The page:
The noun device often refers to a smartphone or tablet, but if you're looking for more general term for brilliant doohickey or contraption, gadget is an excellent option. A gadget, properly defined, is a mechanical contrivance or device. It is the slightly more dignified cousin of such catchall terms as thingamajig, whatsit, and gizmo. Typically, the noun gadget implies some ingenuity and possible complexity. One might call something a gadget when one does not quite understand how it works but appreciates its utility.
To give thanks is to express appreciation for something—in other words, to express gratitude. But the noun gratitude goes a little deeper. Gratitude is defined as the quality or feeling of being grateful or thankful. The key difference is one of feeling versus expressing. Gratitude implies a warm or deep appreciation of personal kindness (a feeling). Grateful and thankful are, of course, both wonderful things to be, and fortunately they are not mutually exclusive. Go ahead, give thanks loudly as an expression of your deep gratitude—there's ample room at the table for both!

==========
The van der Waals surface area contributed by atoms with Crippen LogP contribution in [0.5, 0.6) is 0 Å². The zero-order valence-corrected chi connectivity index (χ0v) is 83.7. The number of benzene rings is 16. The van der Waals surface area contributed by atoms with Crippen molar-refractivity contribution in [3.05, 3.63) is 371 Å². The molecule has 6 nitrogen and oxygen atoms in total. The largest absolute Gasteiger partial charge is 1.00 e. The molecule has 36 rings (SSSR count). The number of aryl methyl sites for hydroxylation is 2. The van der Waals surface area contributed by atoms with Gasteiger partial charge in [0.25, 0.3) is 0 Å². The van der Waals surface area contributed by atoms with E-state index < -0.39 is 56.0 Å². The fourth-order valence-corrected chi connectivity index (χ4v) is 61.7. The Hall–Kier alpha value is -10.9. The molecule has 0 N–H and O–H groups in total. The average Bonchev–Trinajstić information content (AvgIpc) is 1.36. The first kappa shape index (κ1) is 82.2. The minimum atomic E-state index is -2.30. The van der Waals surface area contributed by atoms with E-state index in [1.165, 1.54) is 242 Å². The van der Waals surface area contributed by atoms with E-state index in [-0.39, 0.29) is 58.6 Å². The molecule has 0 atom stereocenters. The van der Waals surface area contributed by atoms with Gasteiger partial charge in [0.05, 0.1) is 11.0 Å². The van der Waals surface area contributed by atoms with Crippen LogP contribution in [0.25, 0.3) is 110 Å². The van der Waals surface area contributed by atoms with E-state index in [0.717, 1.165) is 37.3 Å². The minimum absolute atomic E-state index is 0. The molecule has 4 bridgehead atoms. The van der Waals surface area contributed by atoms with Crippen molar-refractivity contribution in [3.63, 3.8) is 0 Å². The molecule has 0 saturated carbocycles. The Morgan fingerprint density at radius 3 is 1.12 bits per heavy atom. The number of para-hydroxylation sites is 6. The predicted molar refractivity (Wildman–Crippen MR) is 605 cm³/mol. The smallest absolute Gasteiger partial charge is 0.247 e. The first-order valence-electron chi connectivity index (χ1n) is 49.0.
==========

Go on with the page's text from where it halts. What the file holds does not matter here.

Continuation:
The verb eat, though tremendously useful, says very little about the manner in which one partakes in a meal. Slowly? Quickly? With gusto? That’s where big, flavorful verbs like gormandize come in handy: to gormandize is to eat greedily or ravenously. Gormandize comes from the noun of the same spelling, which originally skewed negative to refer to excessive eating, but in the 1800s picked up a degree of refinement, suggesting unrestrained enjoyment of fine foods, wines, and the like. When not gobbling up food, gormandize may be found devouring books, knowledge, or gossip.